Infamously, Wimbledon Football Club, after rejecting a variety of possible local sites, moved from south London to Milton Keynes in 2003. This ultimately splintered the club, spurring the creation of AFC Wimbledon and the rebranded MK Dons. AFC Wimbledon is now in the process of building a new stadium close to its spiritual home of Plough Lane as part of a joint venture with Galliard Homes. Alongside the stadium, the scheme includes 600 new homes, a squash and fitness club and retail space.


Where more comprehensive upgrades are needed, new stadia redevelopment strategies can often involve building a new stadium next to the existing ground. The has the benefit of unlocking the redevelopment potential of the former stadium site and – on occasions – providing a smoother transition to a new ground through less interruption to home games (and associated match-day income streams).
For lower league clubs with a greater reliance on match-day revenue, the importance of minimising interruption to home games and catalysing redevelopment through alternative uses are crucial factors in unlocking new facilities.
Established in 1893, Dulwich Hamlet Football Club (DHFC) is one of the oldest league sides in London and has been part of the Dulwich community for over 125 years, with Champion Hill being DHFC’s home for the majority of that period.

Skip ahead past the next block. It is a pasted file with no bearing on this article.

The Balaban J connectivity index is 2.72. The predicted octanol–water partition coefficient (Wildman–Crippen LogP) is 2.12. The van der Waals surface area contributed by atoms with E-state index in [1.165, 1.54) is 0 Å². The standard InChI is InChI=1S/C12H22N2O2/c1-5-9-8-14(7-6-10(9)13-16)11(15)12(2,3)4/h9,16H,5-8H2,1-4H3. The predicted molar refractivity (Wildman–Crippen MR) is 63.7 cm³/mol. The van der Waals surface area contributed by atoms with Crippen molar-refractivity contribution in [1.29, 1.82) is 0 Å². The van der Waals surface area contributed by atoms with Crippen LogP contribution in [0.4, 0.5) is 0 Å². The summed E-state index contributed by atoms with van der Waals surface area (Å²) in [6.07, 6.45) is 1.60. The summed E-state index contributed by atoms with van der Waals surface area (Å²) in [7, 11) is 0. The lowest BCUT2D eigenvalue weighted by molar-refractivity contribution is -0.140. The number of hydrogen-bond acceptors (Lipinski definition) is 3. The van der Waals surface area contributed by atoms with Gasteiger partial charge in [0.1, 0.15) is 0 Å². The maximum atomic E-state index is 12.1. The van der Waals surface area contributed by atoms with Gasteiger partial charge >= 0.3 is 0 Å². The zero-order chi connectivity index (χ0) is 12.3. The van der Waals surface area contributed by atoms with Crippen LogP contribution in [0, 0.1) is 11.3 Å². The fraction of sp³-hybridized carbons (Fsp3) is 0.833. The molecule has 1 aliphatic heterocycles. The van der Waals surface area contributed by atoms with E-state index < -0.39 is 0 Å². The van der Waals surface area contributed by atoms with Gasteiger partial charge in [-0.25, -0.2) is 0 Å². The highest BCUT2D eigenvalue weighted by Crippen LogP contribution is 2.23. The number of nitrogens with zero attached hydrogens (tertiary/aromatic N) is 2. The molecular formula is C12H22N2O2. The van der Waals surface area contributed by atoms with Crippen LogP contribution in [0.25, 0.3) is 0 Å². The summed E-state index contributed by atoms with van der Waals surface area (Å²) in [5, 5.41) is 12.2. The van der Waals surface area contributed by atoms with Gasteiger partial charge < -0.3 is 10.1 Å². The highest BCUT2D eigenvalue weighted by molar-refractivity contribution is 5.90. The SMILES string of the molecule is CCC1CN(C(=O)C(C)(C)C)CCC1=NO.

Located on the same plot as the current stadium, the former stadium (‘The Hill’ – built in 1931) was demolished as it was in a poor state of repair and did not meet the safety standards of the time. The current stadium was then rebuilt on the same site in 1991, funded by development of the Sainsbury’s supermarket on the Club’s former training pitches next to the site.
Whilst the current stadium was built to meet prevailing standards, the stadium is now reaching the end of its economic life and is no longer fit for purpose. The grass pitch cannot be used intensively without compromising the quality of pitch and the existing stadium site cannot be upgraded to meet FA requirements of the league above (the National League) due to site constraints.
To meet these requirements, DHFC must increase the capacity of the stadium to 4,000 spectators and provide specific additional facilities for players, officials and the press. In addition, the club has a number of core redevelopment objectives which include supporting the local community and keeping the club profitable. Moving out of Dulwich was not an option (viable or otherwise).